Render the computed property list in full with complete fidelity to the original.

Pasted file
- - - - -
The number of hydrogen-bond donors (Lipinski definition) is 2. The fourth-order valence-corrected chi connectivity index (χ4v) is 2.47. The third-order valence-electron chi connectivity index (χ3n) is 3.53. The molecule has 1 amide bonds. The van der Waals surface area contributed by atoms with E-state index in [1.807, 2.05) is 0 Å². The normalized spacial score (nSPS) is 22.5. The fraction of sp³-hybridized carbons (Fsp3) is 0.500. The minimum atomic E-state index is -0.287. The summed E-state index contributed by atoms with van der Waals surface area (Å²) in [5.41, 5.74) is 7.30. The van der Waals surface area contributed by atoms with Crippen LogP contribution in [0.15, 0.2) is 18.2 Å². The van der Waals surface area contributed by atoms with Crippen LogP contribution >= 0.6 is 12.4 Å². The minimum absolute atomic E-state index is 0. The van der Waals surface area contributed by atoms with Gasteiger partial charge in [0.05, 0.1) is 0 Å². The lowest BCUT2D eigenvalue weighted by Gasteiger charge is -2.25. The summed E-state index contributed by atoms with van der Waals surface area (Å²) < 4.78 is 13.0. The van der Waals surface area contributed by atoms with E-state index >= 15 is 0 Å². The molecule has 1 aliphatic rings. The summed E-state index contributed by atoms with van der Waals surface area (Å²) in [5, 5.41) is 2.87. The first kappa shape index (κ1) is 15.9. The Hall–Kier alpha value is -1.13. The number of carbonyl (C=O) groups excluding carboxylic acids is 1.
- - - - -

The number of hydrogen-bond donors (Lipinski definition) is 2. The fourth-order valence-corrected chi connectivity index (χ4v) is 2.47. The third-order valence-electron chi connectivity index (χ3n) is 3.53. The molecule has 1 amide bonds. The van der Waals surface area contributed by atoms with E-state index in [1.807, 2.05) is 0 Å². The normalized spacial score (nSPS) is 22.5. The fraction of sp³-hybridized carbons (Fsp3) is 0.500. The minimum atomic E-state index is -0.287. The summed E-state index contributed by atoms with van der Waals surface area (Å²) in [5.41, 5.74) is 7.30. The van der Waals surface area contributed by atoms with Crippen LogP contribution in [0.15, 0.2) is 18.2 Å². The van der Waals surface area contributed by atoms with Crippen LogP contribution >= 0.6 is 12.4 Å². The minimum absolute atomic E-state index is 0. The van der Waals surface area contributed by atoms with Gasteiger partial charge in [0.05, 0.1) is 0 Å². The lowest BCUT2D eigenvalue weighted by Gasteiger charge is -2.25. The summed E-state index contributed by atoms with van der Waals surface area (Å²) < 4.78 is 13.0. The van der Waals surface area contributed by atoms with E-state index >= 15 is 0 Å². The molecule has 1 aliphatic rings. The summed E-state index contributed by atoms with van der Waals surface area (Å²) in [5, 5.41) is 2.87. The first kappa shape index (κ1) is 15.9. The Hall–Kier alpha value is -1.13. The number of carbonyl (C=O) groups excluding carboxylic acids is 1.